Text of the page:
The meandering Azza saga that has, over the past year or so, plummeted from the sublime to the ridiculous, is perhaps finally into its last, tragic act. When the five-man selection committee of the Board of Control for Cricket in India (bcci) meets sometime during July-August to reconstruct the squad for a packed schedule of Test matches and one-day ties leading up to the new millennium, Mohammed Azharuddin-probably India’s luckiest captain ever-could find himself out in the cold. This time for good. That, on the evidence of the recent past, could do no harm to the health of Indian cricket.
In fact, it could just be the injection of oxygen that the game desperately needs in India. So, after the drubbing the team got from Pakistan early this year, the failed World Cup campaign and the clear decline in Azhar’s form with the bat, the ranks of the ‘sack Azza’ brigade swelled quickly.
No matter what bcci boss Raj Singh Dungarpur says, former bcci chief P.M. Rungta, ex-Test cricketers G.S. Ramchand, Pankaj Roy and Eknath Solkar and cricket writer K.N. Prabhu, among others, have concluded that Azhar’s on the way out. “Azhar’s bad captaincy and poor batting cost India dear during the World Cup,” says Roy. “This is the end of the road for him,” pronounces Prabhu. But are the selectors listening?
If they are, they would surely know that the need of the hour is to return to the drawing board, gather the pieces that remain intact and etch out anew the face of Indian cricket, that it’s time to dump Dungarpur’s depleted team of the ’90s-only Azhar and Tendulkar survive from the original band-and rustle up the squad of the new millennium. Azhar has played his innings, a glorious one at that, and it’s time for him to make way for a new breed of cricketers: young, raring to go, in tune with the times.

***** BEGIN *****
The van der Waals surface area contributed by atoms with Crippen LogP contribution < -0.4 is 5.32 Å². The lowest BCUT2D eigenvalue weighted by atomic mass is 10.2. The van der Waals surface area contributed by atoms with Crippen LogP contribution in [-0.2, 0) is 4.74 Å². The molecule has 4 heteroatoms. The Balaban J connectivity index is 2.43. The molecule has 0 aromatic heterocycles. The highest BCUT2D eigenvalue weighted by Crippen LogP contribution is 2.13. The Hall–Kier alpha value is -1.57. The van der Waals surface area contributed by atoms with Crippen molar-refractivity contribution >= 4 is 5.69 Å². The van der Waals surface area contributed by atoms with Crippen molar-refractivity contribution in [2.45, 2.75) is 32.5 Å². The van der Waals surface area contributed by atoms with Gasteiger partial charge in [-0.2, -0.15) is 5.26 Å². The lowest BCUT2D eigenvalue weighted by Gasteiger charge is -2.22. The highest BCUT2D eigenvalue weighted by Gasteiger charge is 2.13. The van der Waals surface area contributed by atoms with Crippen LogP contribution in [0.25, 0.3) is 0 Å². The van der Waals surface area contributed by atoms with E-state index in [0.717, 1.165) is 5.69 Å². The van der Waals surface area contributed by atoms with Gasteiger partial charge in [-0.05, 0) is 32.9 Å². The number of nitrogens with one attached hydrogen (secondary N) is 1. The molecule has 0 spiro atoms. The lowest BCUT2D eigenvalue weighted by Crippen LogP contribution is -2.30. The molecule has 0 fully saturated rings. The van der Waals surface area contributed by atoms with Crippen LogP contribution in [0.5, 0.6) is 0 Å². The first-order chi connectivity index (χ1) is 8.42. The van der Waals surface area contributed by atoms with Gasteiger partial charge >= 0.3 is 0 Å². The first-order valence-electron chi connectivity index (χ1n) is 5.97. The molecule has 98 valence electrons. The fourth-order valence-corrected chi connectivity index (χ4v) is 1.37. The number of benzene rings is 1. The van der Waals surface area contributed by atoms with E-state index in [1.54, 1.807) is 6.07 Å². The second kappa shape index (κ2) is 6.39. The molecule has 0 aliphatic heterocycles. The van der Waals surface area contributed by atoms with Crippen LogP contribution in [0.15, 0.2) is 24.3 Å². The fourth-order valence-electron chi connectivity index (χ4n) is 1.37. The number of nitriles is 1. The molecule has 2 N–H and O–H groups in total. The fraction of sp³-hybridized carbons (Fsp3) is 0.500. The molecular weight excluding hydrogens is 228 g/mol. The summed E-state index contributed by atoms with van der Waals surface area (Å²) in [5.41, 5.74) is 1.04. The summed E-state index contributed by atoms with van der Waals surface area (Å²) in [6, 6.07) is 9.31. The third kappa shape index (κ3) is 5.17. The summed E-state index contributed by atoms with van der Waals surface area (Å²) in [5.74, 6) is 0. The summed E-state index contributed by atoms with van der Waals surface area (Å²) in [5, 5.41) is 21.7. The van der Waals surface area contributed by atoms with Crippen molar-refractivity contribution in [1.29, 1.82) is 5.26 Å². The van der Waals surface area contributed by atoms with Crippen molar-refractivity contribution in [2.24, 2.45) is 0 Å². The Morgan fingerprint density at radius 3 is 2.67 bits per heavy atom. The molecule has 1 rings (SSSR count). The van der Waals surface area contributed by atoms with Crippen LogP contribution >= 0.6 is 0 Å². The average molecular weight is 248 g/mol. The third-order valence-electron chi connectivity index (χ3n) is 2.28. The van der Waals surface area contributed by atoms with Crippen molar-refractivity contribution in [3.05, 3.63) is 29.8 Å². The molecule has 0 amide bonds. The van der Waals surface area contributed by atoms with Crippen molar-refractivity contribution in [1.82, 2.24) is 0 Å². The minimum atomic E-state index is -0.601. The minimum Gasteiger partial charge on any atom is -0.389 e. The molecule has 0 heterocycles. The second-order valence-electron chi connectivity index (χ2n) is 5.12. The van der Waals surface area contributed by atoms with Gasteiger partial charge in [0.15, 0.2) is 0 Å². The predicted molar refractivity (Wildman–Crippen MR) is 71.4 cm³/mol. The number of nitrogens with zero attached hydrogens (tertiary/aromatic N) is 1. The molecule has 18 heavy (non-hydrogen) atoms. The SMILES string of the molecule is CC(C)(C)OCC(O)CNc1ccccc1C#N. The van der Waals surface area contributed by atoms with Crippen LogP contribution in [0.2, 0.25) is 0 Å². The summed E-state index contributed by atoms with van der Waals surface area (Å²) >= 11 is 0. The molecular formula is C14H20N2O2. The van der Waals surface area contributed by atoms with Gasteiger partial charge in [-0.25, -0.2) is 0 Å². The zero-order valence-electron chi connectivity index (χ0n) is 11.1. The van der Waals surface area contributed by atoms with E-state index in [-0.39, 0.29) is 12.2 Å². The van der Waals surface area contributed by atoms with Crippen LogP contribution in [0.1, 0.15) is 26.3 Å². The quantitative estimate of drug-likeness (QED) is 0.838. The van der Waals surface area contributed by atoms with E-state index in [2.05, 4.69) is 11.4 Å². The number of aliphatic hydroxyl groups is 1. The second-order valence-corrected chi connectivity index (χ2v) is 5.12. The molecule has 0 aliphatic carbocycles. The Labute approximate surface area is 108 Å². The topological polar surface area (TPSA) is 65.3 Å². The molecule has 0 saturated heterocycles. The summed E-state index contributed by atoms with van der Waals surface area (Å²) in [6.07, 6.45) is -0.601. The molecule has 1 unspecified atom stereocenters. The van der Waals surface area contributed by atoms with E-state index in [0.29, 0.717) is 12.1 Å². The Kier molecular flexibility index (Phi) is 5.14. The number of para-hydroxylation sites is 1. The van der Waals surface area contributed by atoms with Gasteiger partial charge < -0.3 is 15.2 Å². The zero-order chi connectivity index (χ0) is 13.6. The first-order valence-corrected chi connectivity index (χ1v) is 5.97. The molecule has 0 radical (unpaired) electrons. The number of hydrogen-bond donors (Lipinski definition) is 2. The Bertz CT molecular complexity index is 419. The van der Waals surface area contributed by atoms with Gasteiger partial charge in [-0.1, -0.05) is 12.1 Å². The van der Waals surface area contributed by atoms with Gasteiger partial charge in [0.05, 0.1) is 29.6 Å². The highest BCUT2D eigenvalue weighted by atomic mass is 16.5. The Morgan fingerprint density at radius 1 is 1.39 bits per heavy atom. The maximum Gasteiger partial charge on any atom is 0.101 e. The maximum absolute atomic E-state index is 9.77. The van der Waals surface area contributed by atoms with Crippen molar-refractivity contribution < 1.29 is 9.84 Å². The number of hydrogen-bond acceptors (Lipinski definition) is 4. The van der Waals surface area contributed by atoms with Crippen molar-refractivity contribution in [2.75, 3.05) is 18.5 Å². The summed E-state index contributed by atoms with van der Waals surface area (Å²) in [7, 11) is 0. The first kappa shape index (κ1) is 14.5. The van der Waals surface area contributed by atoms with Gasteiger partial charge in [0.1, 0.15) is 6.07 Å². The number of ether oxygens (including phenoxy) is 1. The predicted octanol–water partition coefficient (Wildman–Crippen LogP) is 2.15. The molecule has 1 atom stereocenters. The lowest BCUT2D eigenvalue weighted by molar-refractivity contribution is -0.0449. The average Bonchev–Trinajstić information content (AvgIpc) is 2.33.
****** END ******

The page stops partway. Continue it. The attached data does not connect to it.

The silken grace of Azhar’s batsmanship will be missed, but all good things must end one day. Indian cricket fans would prefer him to sign off when the heady memories of his wonderful on-field exploits are still dominant, rather than when the image of a once-masterly strokeplayer scratching around in the middle in search of the finesse and timing that have, as they inevitably must, deserted him, takes over.
“His confidence is at a low ebb. He has to go,” says Solkar. But will all the ills plaguing Indian cricket evaporate with Azhar’s ouster? Certainly not. Some confusion seems to be building up over who should succeed him: Tendulkar or Jadeja? Jadeja did give a perfect account of himself when he stepped into Azhar’s shoes during the Pepsi tri-series in Sharjah in April, but his appointment can only be a stopgap arrangement. For one, his place in the Test side still isn’t secure. And two, it’s to Tendulkar that the captaincy rightfully belongs: he is the country’s best player, his cricketing acumen is second to none and, so, he would command the respect and allegiance of his colleagues. As Solkar says, “Jadeja should be made the captain only if Sachin is not willing to shoulder the responsibility as yet.”
To the former Kiwi captain Martin Crowe, Sachin is the natural choice: “India will be better off making him the captain.He has the brain of a Bradman. I can’t understand why he can’t run Indian cricket the way Imran Khan ran Pakistani cricket in the ’80s.” Says Pakistani journalist Qamar Ahmed: “I think Azhar has had his innings and he should gracefully quit. The new team should be built around Tendulkar.”